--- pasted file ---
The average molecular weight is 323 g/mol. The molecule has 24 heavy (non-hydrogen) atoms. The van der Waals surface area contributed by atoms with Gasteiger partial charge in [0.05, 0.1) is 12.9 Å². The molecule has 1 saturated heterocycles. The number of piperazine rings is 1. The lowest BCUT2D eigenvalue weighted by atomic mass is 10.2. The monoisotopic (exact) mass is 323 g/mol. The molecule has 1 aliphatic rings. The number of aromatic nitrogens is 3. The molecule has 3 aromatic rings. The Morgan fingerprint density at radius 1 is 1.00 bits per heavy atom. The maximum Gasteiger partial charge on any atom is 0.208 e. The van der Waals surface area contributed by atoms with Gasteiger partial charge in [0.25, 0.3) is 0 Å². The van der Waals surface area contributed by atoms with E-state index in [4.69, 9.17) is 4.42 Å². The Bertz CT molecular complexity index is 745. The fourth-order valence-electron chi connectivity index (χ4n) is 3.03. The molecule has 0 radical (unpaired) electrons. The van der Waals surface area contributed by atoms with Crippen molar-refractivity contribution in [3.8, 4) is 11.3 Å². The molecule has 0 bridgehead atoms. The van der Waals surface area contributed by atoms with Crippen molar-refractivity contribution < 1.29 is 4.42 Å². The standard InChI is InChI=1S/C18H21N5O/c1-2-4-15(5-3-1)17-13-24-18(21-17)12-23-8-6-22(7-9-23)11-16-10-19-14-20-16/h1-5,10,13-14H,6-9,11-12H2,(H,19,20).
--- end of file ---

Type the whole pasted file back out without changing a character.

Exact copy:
The average molecular weight is 323 g/mol. The molecule has 24 heavy (non-hydrogen) atoms. The van der Waals surface area contributed by atoms with Gasteiger partial charge in [0.05, 0.1) is 12.9 Å². The molecule has 1 saturated heterocycles. The number of piperazine rings is 1. The lowest BCUT2D eigenvalue weighted by atomic mass is 10.2. The monoisotopic (exact) mass is 323 g/mol. The molecule has 1 aliphatic rings. The number of aromatic nitrogens is 3. The molecule has 3 aromatic rings. The Morgan fingerprint density at radius 1 is 1.00 bits per heavy atom. The maximum Gasteiger partial charge on any atom is 0.208 e. The van der Waals surface area contributed by atoms with Gasteiger partial charge in [0.25, 0.3) is 0 Å². The van der Waals surface area contributed by atoms with E-state index in [4.69, 9.17) is 4.42 Å². The Bertz CT molecular complexity index is 745. The fourth-order valence-electron chi connectivity index (χ4n) is 3.03. The molecule has 0 radical (unpaired) electrons. The van der Waals surface area contributed by atoms with Crippen molar-refractivity contribution in [3.8, 4) is 11.3 Å². The molecule has 0 bridgehead atoms. The van der Waals surface area contributed by atoms with Crippen molar-refractivity contribution < 1.29 is 4.42 Å². The standard InChI is InChI=1S/C18H21N5O/c1-2-4-15(5-3-1)17-13-24-18(21-17)12-23-8-6-22(7-9-23)11-16-10-19-14-20-16/h1-5,10,13-14H,6-9,11-12H2,(H,19,20).